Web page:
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Prejudice and Immigration

  • Paolo E Giordani
  • Michele Ruta

We study immigration policy in a small open receiving economy under self-selection of migrants. We show that immigration policy choice affects and is affected by the migratory decisions of skilled and unskilled foreign workers. From this interaction multiple equilibria may arise, which are driven by the natives' expectations on the migrants' size and skill composition (and, hence, on the welfare effects of immigration). In particular, pessimistic (optimistic) beliefs induce a country to impose higher (lower) barriers to immigration, which crowd out (crowd in) skilled migrants and thus confirm initial beliefs. This self-fulfilling mechanism sustains the endogenous formation of an anti or pro-immigration "prejudice". These insights may help rationalize the cross-country variation in attitudes towards immigration and choices of immigration policy.

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Paper provided by David K. Levine in its series Levine's Working Paper Archive with number 122247000000002276.

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Date of creation: 28 Jul 2008
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Handle: RePEc:cla:levarc:122247000000002276
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  1. Belot, Michèle & Hatton, Timothy J., 2008. "Immigrant Selection in The OECD," CEPR Discussion Papers 6675, C.E.P.R. Discussion Papers.
  2. Hatton, Timothy J. & Williamson, Jeffrey G., 2004. "International Migration in the Long-Run: Positive Selection, Negative Selection and Policy," IZA Discussion Papers 1304, Institute for the Study of Labor (IZA).
  3. Thomas Sargent & Noah Williams & Tao Zha, 2006. "Shocks and Government Beliefs: The Rise and Fall of American Inflation," American Economic Review, American Economic Association, vol. 96(4), pages 1193-1224, September.
  4. Giovanni Facchini & Anna Maria Mayda, 2008. "From individual attitudes towards migrants to migration policy outcomes: Theory and evidence," Economic Policy, CEPR;CES;MSH, vol. 23, pages 651-713, October.
  5. Anna Mayda, 2010. "International migration: a panel data analysis of the determinants of bilateral flows," Journal of Population Economics, Springer;European Society for Population Economics, vol. 23(4), pages 1249-1274, September.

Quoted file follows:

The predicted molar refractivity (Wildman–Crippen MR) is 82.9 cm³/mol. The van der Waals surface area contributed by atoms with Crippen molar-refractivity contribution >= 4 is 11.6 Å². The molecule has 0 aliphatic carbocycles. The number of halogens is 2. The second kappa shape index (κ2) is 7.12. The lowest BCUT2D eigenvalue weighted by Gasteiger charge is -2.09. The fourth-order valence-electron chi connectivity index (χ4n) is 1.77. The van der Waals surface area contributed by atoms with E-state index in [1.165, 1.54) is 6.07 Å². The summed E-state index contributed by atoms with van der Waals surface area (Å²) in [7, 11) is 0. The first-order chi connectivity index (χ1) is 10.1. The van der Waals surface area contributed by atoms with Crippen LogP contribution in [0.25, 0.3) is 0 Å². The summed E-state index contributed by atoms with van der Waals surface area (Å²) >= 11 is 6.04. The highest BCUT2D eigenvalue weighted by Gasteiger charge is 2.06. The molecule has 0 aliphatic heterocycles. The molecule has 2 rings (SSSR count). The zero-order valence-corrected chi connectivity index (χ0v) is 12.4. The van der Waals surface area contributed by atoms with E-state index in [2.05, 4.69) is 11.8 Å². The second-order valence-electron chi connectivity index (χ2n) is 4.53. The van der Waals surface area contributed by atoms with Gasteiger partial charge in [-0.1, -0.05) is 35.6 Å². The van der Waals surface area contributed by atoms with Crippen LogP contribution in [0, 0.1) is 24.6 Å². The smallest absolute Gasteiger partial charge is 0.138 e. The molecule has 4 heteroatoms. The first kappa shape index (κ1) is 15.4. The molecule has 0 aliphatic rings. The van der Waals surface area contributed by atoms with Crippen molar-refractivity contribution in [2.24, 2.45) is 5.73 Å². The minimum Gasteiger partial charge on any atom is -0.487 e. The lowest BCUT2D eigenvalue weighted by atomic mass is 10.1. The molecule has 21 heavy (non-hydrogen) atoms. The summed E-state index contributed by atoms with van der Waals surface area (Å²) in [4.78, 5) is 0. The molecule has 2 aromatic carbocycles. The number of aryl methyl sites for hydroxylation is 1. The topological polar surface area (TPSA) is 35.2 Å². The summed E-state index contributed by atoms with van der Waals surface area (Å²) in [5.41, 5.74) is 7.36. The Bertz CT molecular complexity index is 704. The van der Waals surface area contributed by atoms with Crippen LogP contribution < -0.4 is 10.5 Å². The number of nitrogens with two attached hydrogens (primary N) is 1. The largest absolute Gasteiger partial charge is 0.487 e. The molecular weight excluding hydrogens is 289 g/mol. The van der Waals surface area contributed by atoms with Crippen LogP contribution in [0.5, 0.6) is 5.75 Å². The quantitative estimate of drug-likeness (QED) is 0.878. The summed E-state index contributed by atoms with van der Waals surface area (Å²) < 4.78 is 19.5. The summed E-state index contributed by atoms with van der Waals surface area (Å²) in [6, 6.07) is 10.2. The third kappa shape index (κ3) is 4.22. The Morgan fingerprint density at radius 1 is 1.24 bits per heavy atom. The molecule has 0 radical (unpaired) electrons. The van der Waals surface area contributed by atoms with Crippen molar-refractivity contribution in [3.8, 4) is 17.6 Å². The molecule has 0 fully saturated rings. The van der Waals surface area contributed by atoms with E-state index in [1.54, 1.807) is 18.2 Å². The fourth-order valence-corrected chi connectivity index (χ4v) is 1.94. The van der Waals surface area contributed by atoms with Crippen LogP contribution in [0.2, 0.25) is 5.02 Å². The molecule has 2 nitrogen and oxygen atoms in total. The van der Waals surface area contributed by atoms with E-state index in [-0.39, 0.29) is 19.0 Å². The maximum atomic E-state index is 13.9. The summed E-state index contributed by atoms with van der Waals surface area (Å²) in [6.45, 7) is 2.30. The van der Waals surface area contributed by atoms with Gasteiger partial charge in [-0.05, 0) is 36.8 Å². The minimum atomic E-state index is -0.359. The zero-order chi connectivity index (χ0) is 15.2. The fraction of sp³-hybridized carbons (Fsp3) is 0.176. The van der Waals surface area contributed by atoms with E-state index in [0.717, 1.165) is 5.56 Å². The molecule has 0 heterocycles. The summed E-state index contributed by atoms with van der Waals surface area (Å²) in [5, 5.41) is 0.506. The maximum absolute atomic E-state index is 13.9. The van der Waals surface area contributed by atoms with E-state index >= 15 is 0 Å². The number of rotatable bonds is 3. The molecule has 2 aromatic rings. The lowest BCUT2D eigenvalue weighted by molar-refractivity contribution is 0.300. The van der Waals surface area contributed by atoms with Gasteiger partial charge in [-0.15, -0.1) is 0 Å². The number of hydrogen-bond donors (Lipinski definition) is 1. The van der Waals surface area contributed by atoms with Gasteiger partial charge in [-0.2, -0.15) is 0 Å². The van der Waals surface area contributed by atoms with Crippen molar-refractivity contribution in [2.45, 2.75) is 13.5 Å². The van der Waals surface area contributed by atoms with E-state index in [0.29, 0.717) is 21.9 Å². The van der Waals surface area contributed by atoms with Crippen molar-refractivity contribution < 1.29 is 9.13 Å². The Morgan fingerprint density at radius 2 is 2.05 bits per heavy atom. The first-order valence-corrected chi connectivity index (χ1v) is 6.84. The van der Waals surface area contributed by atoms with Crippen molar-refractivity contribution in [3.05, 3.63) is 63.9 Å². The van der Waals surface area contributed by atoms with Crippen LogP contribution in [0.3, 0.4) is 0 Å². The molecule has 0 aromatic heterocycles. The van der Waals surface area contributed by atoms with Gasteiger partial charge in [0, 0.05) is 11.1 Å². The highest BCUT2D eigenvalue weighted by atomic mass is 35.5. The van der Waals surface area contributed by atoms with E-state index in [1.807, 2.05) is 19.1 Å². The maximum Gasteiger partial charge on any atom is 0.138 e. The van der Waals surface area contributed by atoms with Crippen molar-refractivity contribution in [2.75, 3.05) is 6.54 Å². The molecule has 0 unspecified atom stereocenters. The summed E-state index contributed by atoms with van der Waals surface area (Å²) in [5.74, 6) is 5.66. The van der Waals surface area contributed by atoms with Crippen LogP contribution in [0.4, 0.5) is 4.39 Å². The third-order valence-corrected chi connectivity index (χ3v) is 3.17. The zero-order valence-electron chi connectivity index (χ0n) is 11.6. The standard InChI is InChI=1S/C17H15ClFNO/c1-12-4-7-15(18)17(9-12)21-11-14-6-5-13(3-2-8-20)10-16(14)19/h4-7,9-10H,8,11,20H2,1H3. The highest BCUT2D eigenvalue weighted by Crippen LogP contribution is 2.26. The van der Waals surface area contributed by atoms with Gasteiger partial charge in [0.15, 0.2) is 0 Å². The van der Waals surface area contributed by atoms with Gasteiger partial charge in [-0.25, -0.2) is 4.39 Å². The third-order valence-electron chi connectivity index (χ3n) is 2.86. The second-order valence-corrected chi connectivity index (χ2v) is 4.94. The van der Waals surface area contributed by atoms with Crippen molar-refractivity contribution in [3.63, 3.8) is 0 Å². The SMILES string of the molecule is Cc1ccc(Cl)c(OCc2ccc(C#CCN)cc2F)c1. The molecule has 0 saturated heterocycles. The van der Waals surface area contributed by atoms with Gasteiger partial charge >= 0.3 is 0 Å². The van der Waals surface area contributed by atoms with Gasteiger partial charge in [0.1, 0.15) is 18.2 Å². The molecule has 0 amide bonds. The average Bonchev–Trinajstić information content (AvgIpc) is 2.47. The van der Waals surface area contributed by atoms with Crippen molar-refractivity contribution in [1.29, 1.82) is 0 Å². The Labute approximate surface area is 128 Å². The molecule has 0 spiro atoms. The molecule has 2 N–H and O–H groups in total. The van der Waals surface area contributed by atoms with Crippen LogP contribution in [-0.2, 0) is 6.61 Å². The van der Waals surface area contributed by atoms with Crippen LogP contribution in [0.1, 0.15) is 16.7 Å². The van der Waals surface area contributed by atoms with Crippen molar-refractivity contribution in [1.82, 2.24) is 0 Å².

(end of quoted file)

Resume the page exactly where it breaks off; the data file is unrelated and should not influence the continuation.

6. Casella, Alessandra, 2002. "Redistribution Policy: A European Model," CEPR Discussion Papers 3620, C.E.P.R. Discussion Papers.
  7. Brücker, Herbert & Defoort, Cécily, 2006. "The (Self-)Selection of International Migrants Reconsidered: Theory and New Evidence," IZA Discussion Papers 2052, Institute for the Study of Labor (IZA).
  8. Borjas, George J, 1987. "Self-Selection and the Earnings of Immigrants," American Economic Review, American Economic Association, vol. 77(4), pages 531-53, September.
  9. Mayda, Anna Maria, 2004. "Who Is Against Immigration? A Cross-Country Investigation of Individual Attitudes toward Immigrants," IZA Discussion Papers 1115, Institute for the Study of Labor (IZA).
  10. Daniel Chiquiar & Gordon H. Hanson, 2002. "International Migration, Self-Selection, and the Distribution of Wages: Evidence from Mexico and the United States," NBER Working Papers 9242, National Bureau of Economic Research, Inc.
  11. Braeuninger, M. & Vidal, J.-P., 1999. "Private Versus Public Financing of Education and Endogenous Growth," G.R.E.Q.A.M. 99a11, Universite Aix-Marseille III.
  12. Kenneth F. Scheve & Matthew J. Slaughter, 2001. "Labor Market Competition And Individual Preferences Over Immigration Policy," The Review of Economics and Statistics, MIT Press, vol. 83(1), pages 133-145, February.
  13. Cohen, Alon & Razin, Assaf, 2008. "The Skill Composition of Immigrants and the Generosity of the Welfare State: Free vs. Policy-Controlled Migration," CEPR Discussion Papers 7034, C.E.P.R. Discussion Papers.
  14. Giorgio Bellettini & Carlotta Berti Ceroni, 2007. "Immigration Policy, Self-selection, and the Quality of Immigrants," Review of International Economics, Wiley Blackwell, vol. 15(5), pages 869-877, November.
  15. O'Rourke, Kevin H. & Sinnott, Richard, 2006. "The determinants of individual attitudes towards immigration," European Journal of Political Economy, Elsevier, vol. 22(4), pages 838-861, December.
  16. George J. Borjas, 2003. "The Labor Demand Curve is Downward Sloping: Reexamining the Impact of Immigration on the Labor Market," NBER Working Papers 9755, National Bureau of Economic Research, Inc.
  17. George J. Borjas, 2003. "The Labor Demand Curve is Downward Sloping: Reexamining the Impact of Immigration on the Labor Market," The Quarterly Journal of Economics, Oxford University Press, vol. 118(4), pages 1335-1374.
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